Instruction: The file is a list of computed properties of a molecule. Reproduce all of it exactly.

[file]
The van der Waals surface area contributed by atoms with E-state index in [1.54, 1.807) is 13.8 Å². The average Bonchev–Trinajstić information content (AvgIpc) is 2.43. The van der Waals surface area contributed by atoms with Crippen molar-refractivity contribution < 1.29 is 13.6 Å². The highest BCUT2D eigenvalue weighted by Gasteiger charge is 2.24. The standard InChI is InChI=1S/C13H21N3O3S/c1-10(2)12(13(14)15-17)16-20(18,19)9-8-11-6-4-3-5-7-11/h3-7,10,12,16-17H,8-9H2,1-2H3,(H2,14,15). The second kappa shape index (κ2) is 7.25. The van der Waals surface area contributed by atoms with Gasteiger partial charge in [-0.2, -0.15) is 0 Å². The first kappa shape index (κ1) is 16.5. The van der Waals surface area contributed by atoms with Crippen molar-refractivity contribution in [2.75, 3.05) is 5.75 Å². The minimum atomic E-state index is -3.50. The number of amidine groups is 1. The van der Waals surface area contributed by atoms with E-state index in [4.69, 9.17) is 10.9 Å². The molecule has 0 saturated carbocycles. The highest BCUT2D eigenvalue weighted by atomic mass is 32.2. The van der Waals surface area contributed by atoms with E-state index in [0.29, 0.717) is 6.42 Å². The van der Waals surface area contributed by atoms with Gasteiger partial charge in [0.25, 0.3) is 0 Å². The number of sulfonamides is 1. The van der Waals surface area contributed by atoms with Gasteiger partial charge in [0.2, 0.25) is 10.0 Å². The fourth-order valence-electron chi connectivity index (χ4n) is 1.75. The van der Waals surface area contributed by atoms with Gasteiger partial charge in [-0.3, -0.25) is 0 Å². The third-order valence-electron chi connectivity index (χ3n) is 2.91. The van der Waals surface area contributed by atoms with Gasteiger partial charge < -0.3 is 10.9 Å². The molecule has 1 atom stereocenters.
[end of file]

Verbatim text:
The van der Waals surface area contributed by atoms with E-state index in [1.54, 1.807) is 13.8 Å². The average Bonchev–Trinajstić information content (AvgIpc) is 2.43. The van der Waals surface area contributed by atoms with Crippen molar-refractivity contribution < 1.29 is 13.6 Å². The highest BCUT2D eigenvalue weighted by Gasteiger charge is 2.24. The standard InChI is InChI=1S/C13H21N3O3S/c1-10(2)12(13(14)15-17)16-20(18,19)9-8-11-6-4-3-5-7-11/h3-7,10,12,16-17H,8-9H2,1-2H3,(H2,14,15). The second kappa shape index (κ2) is 7.25. The van der Waals surface area contributed by atoms with Gasteiger partial charge in [-0.2, -0.15) is 0 Å². The first kappa shape index (κ1) is 16.5. The van der Waals surface area contributed by atoms with Crippen molar-refractivity contribution in [2.75, 3.05) is 5.75 Å². The minimum atomic E-state index is -3.50. The number of amidine groups is 1. The van der Waals surface area contributed by atoms with E-state index in [4.69, 9.17) is 10.9 Å². The molecule has 0 saturated carbocycles. The highest BCUT2D eigenvalue weighted by atomic mass is 32.2. The van der Waals surface area contributed by atoms with E-state index in [0.29, 0.717) is 6.42 Å². The van der Waals surface area contributed by atoms with Gasteiger partial charge in [0.25, 0.3) is 0 Å². The number of sulfonamides is 1. The van der Waals surface area contributed by atoms with Gasteiger partial charge in [0.2, 0.25) is 10.0 Å². The fourth-order valence-electron chi connectivity index (χ4n) is 1.75. The van der Waals surface area contributed by atoms with Gasteiger partial charge in [-0.3, -0.25) is 0 Å². The third-order valence-electron chi connectivity index (χ3n) is 2.91. The van der Waals surface area contributed by atoms with Gasteiger partial charge < -0.3 is 10.9 Å². The molecule has 1 atom stereocenters.